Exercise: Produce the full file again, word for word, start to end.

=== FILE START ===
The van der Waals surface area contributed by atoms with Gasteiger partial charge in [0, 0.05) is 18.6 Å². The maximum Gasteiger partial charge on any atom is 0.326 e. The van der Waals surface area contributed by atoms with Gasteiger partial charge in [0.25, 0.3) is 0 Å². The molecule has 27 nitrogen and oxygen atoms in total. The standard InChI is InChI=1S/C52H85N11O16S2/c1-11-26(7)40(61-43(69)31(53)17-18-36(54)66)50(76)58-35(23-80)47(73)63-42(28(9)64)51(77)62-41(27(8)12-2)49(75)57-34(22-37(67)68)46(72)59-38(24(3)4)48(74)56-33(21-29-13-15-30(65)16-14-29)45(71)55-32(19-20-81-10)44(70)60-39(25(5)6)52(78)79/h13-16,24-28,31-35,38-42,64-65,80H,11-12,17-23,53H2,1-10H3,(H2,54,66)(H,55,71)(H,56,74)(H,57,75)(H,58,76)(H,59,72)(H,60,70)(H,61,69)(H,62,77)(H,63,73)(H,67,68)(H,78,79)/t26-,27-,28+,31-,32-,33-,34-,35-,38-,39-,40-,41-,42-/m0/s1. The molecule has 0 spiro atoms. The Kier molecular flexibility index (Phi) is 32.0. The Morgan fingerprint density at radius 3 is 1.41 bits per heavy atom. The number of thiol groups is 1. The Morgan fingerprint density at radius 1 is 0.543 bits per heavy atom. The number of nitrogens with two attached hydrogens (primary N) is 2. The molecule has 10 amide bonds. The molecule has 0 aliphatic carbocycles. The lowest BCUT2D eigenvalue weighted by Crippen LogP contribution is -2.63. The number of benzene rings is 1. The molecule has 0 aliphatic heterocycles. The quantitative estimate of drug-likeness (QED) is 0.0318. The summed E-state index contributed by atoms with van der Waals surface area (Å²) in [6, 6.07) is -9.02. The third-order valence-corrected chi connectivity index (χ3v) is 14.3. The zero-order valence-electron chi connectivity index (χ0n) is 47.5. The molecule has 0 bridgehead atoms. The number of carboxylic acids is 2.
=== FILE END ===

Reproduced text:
The van der Waals surface area contributed by atoms with Gasteiger partial charge in [0, 0.05) is 18.6 Å². The maximum Gasteiger partial charge on any atom is 0.326 e. The van der Waals surface area contributed by atoms with Gasteiger partial charge in [0.25, 0.3) is 0 Å². The molecule has 27 nitrogen and oxygen atoms in total. The standard InChI is InChI=1S/C52H85N11O16S2/c1-11-26(7)40(61-43(69)31(53)17-18-36(54)66)50(76)58-35(23-80)47(73)63-42(28(9)64)51(77)62-41(27(8)12-2)49(75)57-34(22-37(67)68)46(72)59-38(24(3)4)48(74)56-33(21-29-13-15-30(65)16-14-29)45(71)55-32(19-20-81-10)44(70)60-39(25(5)6)52(78)79/h13-16,24-28,31-35,38-42,64-65,80H,11-12,17-23,53H2,1-10H3,(H2,54,66)(H,55,71)(H,56,74)(H,57,75)(H,58,76)(H,59,72)(H,60,70)(H,61,69)(H,62,77)(H,63,73)(H,67,68)(H,78,79)/t26-,27-,28+,31-,32-,33-,34-,35-,38-,39-,40-,41-,42-/m0/s1. The molecule has 0 spiro atoms. The Kier molecular flexibility index (Phi) is 32.0. The Morgan fingerprint density at radius 3 is 1.41 bits per heavy atom. The number of thiol groups is 1. The Morgan fingerprint density at radius 1 is 0.543 bits per heavy atom. The number of nitrogens with two attached hydrogens (primary N) is 2. The molecule has 10 amide bonds. The molecule has 0 aliphatic carbocycles. The lowest BCUT2D eigenvalue weighted by Crippen LogP contribution is -2.63. The number of benzene rings is 1. The molecule has 0 aliphatic heterocycles. The quantitative estimate of drug-likeness (QED) is 0.0318. The summed E-state index contributed by atoms with van der Waals surface area (Å²) in [6, 6.07) is -9.02. The third-order valence-corrected chi connectivity index (χ3v) is 14.3. The zero-order valence-electron chi connectivity index (χ0n) is 47.5. The molecule has 0 bridgehead atoms. The number of carboxylic acids is 2.